Activity of the brain across structures is an orchestrated process that spans a broad range of time and space scales. Highly coordinated communication is what activate responses to stimuli, makes behavior possible, and generates memories. To observe exchanges of information at the cellular and synaptic level, neuroscientists have been increasingly using non-invasive imaging techniques that rely on genetically encoded indicators based on fluorescent proteins (FPs). Calcium sensors, such as GCaMPs, are routinely used to probe neuronal firing, and, more recently, indicators targeting small molecule neurotransmitters/modulators (e.g.: glutamate, GABA, dopamine) were developed and quickly gained popularity in the field. Small-molecules indicators allow direct visualization of chemical communication, providing a large amount of information on the type of inputs used in neuronal networks in association with stimuli. Sensors based on fluorescent proteins are suitable for imaging fast, transient synaptic responses, however they are not able to provide information on integrated signals from large scale areas in the brain. Here, we propose a new sensor design for probing small molecules in the brain. We take advantage of chemical fluorophore, which are brighter, more photostable and have broader color-spectrum compared to FPs. The development of various in-cell labeling strategies have put the chemical fluorophore under genetic control. We thus propose to develop chemigenetic sensors based on self-labeling proteins (SNAP-tag, Halo-tag), which is engineered to become dependent on the presence of a neurotransmitter/modulator. In a preliminary study, we coupled a split version of SNAP-tag to a glutamate-binding protein (GltI, from E. coli) and showed that labeling of the construct with a fluorescent dye occurs proportionally to the amount of glutamate in solution.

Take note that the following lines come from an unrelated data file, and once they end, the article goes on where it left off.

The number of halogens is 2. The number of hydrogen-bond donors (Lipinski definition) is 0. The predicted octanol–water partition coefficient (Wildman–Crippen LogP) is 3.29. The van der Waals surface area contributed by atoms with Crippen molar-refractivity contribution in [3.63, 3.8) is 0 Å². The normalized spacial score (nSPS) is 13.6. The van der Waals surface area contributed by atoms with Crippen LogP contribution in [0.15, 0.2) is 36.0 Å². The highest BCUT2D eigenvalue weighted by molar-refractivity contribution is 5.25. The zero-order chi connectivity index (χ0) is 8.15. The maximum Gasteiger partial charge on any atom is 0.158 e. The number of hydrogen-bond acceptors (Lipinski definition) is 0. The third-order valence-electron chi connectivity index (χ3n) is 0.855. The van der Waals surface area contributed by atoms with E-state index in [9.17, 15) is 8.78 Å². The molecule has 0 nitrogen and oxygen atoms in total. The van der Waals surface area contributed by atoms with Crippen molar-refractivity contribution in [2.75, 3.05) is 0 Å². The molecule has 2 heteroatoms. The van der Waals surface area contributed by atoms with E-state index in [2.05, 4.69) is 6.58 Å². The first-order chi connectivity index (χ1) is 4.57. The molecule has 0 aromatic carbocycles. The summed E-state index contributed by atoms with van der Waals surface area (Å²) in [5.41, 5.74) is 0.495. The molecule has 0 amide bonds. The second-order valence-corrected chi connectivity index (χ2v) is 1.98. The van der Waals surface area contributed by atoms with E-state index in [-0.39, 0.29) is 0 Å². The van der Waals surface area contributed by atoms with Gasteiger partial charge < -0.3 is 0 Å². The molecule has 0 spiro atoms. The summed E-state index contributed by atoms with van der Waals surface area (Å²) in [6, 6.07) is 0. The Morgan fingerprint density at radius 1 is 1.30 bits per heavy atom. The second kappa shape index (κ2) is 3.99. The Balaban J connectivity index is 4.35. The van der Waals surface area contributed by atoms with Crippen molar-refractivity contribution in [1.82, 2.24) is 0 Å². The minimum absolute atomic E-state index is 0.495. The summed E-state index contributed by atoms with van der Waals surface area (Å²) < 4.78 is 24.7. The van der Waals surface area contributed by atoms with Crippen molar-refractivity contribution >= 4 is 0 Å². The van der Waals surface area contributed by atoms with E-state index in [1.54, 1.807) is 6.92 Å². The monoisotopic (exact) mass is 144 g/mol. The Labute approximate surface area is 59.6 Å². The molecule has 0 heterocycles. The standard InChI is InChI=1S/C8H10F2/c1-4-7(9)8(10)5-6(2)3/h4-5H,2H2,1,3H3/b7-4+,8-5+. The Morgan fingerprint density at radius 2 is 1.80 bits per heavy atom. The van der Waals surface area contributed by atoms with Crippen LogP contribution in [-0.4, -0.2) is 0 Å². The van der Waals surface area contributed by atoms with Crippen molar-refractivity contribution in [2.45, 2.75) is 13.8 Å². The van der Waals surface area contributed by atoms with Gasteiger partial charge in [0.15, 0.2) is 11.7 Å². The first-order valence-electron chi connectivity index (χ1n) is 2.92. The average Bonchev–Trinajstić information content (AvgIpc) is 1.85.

Aim 1 will build upon our preliminary results to improve the design of the construct and optimize the dynamic range of the sensor. We will use rational engineering, as well as random mutagenesis combined with high- throughput screening to improve the current design. We will then proceed with characterization of the sensor in vitro, as well as ex vivo in HEK cells and dissociated neurons. Ultimately, we will perform testing in cultured and acute hippocampal slices with 2-photon microscopy.
Aim 2 will expand the scope of the sensor by exploring a broader range of fluorescent dyes and color variants to probe into the multiplexing capabilities of the sensor. Furthermore, we will incorporate the modular design into binding proteins derived from sensors for other neurotransmitters/modulators, with particular attention to GABA, acetylcholine and serotonin. We will also explore the use of Halo-tag as a self-labeling protein, to increase the multiplexing ability of our approach to more than one type of input signal.
Neuronal communication occurs at different time and spatial scales across various brain structures, and with a high degree of coordination. Studying how networks of neurons exchange signals is important to understand how behavior, memory and response to stimuli work in healthy and diseased brains. This project explores new technologies to label active synapses received integrated input signals (e.g. neurotransmitters and modulators), by using self-labeling proteins and fluorescent dyes at large-scale.